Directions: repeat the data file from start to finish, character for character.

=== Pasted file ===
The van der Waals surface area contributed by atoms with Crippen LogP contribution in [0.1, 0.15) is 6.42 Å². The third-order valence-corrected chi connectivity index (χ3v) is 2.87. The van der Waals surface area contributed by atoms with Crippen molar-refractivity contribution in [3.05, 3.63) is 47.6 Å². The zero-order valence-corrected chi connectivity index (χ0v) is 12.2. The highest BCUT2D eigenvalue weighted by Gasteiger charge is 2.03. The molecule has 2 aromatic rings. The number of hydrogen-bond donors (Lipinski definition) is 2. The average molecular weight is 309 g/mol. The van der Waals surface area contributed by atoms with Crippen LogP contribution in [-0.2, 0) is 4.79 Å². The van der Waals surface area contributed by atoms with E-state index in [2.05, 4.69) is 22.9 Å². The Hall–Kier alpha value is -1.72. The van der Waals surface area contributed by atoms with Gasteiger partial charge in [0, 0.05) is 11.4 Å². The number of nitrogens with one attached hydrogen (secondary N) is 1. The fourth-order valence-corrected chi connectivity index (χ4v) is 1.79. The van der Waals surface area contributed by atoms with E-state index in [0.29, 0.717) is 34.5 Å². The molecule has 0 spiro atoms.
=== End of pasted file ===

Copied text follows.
The van der Waals surface area contributed by atoms with Crippen LogP contribution in [0.1, 0.15) is 6.42 Å². The third-order valence-corrected chi connectivity index (χ3v) is 2.87. The van der Waals surface area contributed by atoms with Crippen molar-refractivity contribution in [3.05, 3.63) is 47.6 Å². The zero-order valence-corrected chi connectivity index (χ0v) is 12.2. The highest BCUT2D eigenvalue weighted by Gasteiger charge is 2.03. The molecule has 2 aromatic rings. The number of hydrogen-bond donors (Lipinski definition) is 2. The average molecular weight is 309 g/mol. The van der Waals surface area contributed by atoms with Crippen LogP contribution in [-0.2, 0) is 4.79 Å². The van der Waals surface area contributed by atoms with E-state index in [2.05, 4.69) is 22.9 Å². The Hall–Kier alpha value is -1.72. The van der Waals surface area contributed by atoms with Gasteiger partial charge in [0, 0.05) is 11.4 Å². The number of nitrogens with one attached hydrogen (secondary N) is 1. The fourth-order valence-corrected chi connectivity index (χ4v) is 1.79. The van der Waals surface area contributed by atoms with E-state index in [0.29, 0.717) is 34.5 Å². The molecule has 0 spiro atoms.